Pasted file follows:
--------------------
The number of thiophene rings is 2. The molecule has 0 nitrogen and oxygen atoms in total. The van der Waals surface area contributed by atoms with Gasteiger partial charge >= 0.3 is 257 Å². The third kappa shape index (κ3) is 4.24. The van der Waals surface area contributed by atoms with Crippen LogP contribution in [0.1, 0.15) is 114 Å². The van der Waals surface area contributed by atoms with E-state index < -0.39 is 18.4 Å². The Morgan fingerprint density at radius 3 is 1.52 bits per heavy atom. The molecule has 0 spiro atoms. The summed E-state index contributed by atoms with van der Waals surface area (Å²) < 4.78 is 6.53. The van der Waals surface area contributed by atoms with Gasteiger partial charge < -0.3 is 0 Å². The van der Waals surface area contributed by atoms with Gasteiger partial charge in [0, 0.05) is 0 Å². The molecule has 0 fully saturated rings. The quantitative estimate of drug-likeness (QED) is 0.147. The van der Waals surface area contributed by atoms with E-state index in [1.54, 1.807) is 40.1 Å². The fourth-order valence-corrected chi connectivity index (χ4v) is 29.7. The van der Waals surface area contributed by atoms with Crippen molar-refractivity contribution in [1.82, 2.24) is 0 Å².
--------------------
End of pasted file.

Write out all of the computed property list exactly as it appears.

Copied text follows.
The number of thiophene rings is 2. The molecule has 0 nitrogen and oxygen atoms in total. The van der Waals surface area contributed by atoms with Gasteiger partial charge >= 0.3 is 257 Å². The third kappa shape index (κ3) is 4.24. The van der Waals surface area contributed by atoms with Crippen LogP contribution in [0.1, 0.15) is 114 Å². The van der Waals surface area contributed by atoms with E-state index < -0.39 is 18.4 Å². The Morgan fingerprint density at radius 3 is 1.52 bits per heavy atom. The molecule has 0 spiro atoms. The summed E-state index contributed by atoms with van der Waals surface area (Å²) < 4.78 is 6.53. The van der Waals surface area contributed by atoms with Gasteiger partial charge < -0.3 is 0 Å². The van der Waals surface area contributed by atoms with Gasteiger partial charge in [0, 0.05) is 0 Å². The molecule has 0 fully saturated rings. The quantitative estimate of drug-likeness (QED) is 0.147. The van der Waals surface area contributed by atoms with E-state index in [1.54, 1.807) is 40.1 Å². The fourth-order valence-corrected chi connectivity index (χ4v) is 29.7. The van der Waals surface area contributed by atoms with Crippen molar-refractivity contribution in [1.82, 2.24) is 0 Å².